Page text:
Chicagoan says he spotted Theo Epstein near Wrigley Field

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Take all of this with a boulder-sized grain of salt, but keep in mind a Boston Globe report from only a few days ago stating that the Cubs’ ownership had officially asked permission of the Red Sox to speak with their current general manager, Theo Epstein.

According to Paul Sullivan of the Chicago Tribune, a “life-long Cubs fan” named Noah Pinzur is claiming that he spotted and conversed with Epstein on Saturday afternoon at a Starbucks in Lakeview, just a handful of blocks south of Wrigley Field.

Again, none of this has been confirmed in any way, but here’s how that alleged encounter played out:

“Excuse me,” Pinzur asked. “Are you Theo Epstein?”

“No,” replied Epstein (or his lookalike). “I get that a lot.”

After a brief pause, the real or fake Epstein added: “Who is Theo Epstein?”

Pinzur replied: “He’s the guy who may become general manager of the Cubs, or at least we hope.”

“Once he had to ask me who ‘Theo Epstein’ was, I knew it was him,” Pinzur then told the Tribune. “It was clearly him being driven in the direction of Wrigley Field. “It was Theo all right. I’m 99.9 percent sure.”

Donaldson ejected for kicking dirt on plate after home run

David Banks-USA TODAY Sports
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Minnesota’s Josh Donaldson managed to get ejected while hitting a home run.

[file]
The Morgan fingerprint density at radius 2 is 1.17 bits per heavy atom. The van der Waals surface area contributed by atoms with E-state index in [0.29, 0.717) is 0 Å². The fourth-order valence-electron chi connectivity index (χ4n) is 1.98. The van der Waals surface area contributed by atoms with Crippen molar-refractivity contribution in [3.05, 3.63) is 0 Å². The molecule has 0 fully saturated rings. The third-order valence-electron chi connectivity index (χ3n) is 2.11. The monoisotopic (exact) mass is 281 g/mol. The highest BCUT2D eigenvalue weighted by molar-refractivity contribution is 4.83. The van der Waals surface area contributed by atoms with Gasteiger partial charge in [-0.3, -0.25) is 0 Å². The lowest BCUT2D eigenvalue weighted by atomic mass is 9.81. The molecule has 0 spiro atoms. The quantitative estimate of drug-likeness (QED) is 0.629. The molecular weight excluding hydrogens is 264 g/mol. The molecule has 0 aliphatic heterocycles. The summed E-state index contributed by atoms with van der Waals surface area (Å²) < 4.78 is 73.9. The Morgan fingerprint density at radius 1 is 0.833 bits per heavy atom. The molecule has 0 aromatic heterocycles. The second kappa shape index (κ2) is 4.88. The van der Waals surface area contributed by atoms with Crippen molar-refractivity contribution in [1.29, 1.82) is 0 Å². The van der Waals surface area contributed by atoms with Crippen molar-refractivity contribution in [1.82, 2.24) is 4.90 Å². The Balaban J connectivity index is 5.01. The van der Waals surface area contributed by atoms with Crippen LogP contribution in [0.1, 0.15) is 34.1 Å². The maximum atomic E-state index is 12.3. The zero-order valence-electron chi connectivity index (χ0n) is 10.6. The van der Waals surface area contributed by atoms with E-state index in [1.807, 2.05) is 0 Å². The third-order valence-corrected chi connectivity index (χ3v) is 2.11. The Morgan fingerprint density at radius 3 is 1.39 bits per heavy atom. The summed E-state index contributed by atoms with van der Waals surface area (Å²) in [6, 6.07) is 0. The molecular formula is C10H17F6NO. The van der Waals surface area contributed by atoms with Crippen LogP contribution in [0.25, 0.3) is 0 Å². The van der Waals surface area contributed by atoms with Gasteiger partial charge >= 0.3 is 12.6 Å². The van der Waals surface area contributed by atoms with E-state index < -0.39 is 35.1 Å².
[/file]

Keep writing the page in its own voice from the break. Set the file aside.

Donaldson barked at plate umpire Dan Bellino for the second time in the sixth inning of a 4-3 loss to the Chicago White Sox on Thursday.

With the score 2-2, Bellino called a strike when the 2015 AL MVP checked his swing on a 2-0 pitch from Reynaldo Lopez.

Manager Rocco Baldelli came out to speak with Bellino, and Donaldson homered down the left-field line on the next offering. After rounding the bases, Donaldson kicked dirt at home plate as he crossed it.

Bellino ejected him immediately, and Donaldson, realizing he had missed home plate, returned to the plate to touch it and then argued as he kicked more dirt on it.

Donaldson also had argued with Bellino on a 1-1 breaking ball in the first inning that appeared to be high but was called a strike, leading to a strikeout.

“We need Josh on the field, out there playing, and at third base,” Baldelli said. “That’s when we’re at our best. And so that’s really the end of it. I think we can move past it at his point, and go from here.”

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